Conference season is approaching! Attending academic conferences is probably the most useful and gratifying experiences of graduate school. However, the majority of graduate students may not be fully aware of all learning and professional development opportunities available to them by attending conferences. In this blog, I will describe four opportunities.
Submitting Research Abstracts
Make it a personal rule that if you are attending a conference, you should aim to present one or more abstracts about your graduate work. It does not have to be your dissertation – you can present a topic that is related to your dissertation. Graduate students often do not realize that they can present anyscholarly work, even if it in progress at the time of abstract submission.
The majority of conferences will ask for a 250- to 300-word abstract that outlines the background, purpose/objectives, methods, results, and implications/conclusions of your presentation. The abstract provides a snapshot of your scholarly work.
The deadline for research abstracts is usually months before the conference date. Once submitted, peer-reviewers will evaluate your abstract on its novelty, clarity, conciseness, acceptability, and relevance. Your abstract may be accepted as either a poster or oral presentation, or as any one of many alternative formats (e.g., panel, breakfast session, etc.).
Another important consideration for submitting abstracts is authorship. You should ensure that all relevant collaborators have reviewed and approved the abstract and there has been a discussion about the order of authors. I have experienced and witness conflicts as a result of miscommunication on authorship.
General Breakdown for Conference Abstracts:
- Background should be 1-2 short sentences
- Purpose/Objective(s) should be 1 sentence
- Methods should be 1-2 short sentences
- Results should be 3-4 sentences
- Implications/Conclusion should be combined into 1-2 short sentences
Tips for Writing Conference Abstracts:
- Take a note of the deadline for abstract submission. It is the worst feeling in the world to miss the deadline and then beat yourself afterwards.
- In front of a mirror or someone else, describe your research study in one minute. This elevator pitch serves as the springboard for writing your abstract.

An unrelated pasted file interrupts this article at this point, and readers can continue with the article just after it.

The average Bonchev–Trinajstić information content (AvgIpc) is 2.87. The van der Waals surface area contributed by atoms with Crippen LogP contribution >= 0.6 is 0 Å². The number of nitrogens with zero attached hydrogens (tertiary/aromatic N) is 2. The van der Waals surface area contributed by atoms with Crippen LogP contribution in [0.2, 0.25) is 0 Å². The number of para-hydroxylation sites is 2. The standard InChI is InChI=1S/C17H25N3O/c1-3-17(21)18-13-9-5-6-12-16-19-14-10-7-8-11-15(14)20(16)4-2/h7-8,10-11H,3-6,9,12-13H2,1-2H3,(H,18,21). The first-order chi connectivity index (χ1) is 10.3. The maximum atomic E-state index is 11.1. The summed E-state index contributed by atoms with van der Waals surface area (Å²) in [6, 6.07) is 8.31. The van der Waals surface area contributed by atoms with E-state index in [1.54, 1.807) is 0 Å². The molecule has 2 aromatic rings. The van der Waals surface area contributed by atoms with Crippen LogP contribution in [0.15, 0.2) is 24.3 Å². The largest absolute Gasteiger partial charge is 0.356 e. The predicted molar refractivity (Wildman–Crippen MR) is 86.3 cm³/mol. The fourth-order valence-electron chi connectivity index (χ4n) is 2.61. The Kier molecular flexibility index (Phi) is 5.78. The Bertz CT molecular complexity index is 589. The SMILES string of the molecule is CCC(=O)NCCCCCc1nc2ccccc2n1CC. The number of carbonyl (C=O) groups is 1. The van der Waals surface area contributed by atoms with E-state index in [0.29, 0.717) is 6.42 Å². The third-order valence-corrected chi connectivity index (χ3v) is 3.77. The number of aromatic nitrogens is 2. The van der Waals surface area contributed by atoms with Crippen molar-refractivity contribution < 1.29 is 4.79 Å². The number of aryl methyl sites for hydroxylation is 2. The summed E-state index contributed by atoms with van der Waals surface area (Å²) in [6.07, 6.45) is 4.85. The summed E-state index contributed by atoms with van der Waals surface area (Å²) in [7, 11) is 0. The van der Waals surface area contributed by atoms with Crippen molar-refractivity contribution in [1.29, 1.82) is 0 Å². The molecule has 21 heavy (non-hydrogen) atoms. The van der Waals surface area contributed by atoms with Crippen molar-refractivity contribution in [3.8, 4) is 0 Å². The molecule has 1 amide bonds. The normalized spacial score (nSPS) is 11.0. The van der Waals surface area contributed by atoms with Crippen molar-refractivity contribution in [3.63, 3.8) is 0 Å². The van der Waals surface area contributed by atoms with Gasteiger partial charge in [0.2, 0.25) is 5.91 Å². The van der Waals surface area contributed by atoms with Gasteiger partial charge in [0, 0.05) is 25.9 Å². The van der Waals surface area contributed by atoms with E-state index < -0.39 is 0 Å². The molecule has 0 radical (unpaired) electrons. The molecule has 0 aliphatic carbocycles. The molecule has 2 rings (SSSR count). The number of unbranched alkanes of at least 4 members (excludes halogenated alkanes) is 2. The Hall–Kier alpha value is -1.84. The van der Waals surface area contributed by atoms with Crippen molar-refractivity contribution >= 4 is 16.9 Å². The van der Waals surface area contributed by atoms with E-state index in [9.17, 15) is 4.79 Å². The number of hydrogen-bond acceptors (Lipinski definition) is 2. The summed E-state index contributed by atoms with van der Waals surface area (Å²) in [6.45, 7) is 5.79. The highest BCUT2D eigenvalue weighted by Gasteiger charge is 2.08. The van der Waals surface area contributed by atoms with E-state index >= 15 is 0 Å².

- Start with an outline of the main points. Rearrange the points depending on what the literature says and how it augments or changes your rationale.
- Once the abstract is written, edit it multiple times over a period of days. Look for redundancy, conciseness, and clarity.
- Have multiple individuals (within and outside your field) review your abstract. A fresh view of your work may determine which aspects of your abstract can be improved.
- Keep in mind that peer-reviewers will most likely be non-experts on your abstract topic. Therefore, it is important to use plain language that is free of jargon. If you have to use jargon, then define it clearly but briefly.
Designing a Poster and Preparing for a Poster Presentation
Poster presentations are an efficient way to add another line to your CV and enhance your public-speaking skills. A poster presentation is a conversation with a conference delegate who is interested in your work. In this conversation, you will pitch your scholarly work in approximately 1-2 minutes.
At the end of a pitch, you may have an opportunity to respond to any clarifications or specific inquiries from conference delegates. Engaging in collegial conversations enhances your personal understanding of the topic and discipline, and satisfaction with your work. Moreover, when we are knee-deep in our research, we rarely get a chance to talk to others about our ideas and interests. Poster conversations allow for others to offer their perspectives, which can refine your research or improve your perceptions about it.
Designing a poster may be a hassle for some because it requires a careful consideration of content, format, design, appeal, and colour. Generally, research posters comprise of the following components:
- Author, affiliations, and institutional logos
- Background to topic
- Purpose of research
- Figures and tables
- Discussion and implications
- Works cited and acknowledgements
Tips to Designing a Poster:
- Produce a general colour scheme and layout. A simple Google search will show multiple examples of research posters. You may be able to download PowerPoint Templates online, which you can use to build your research poster.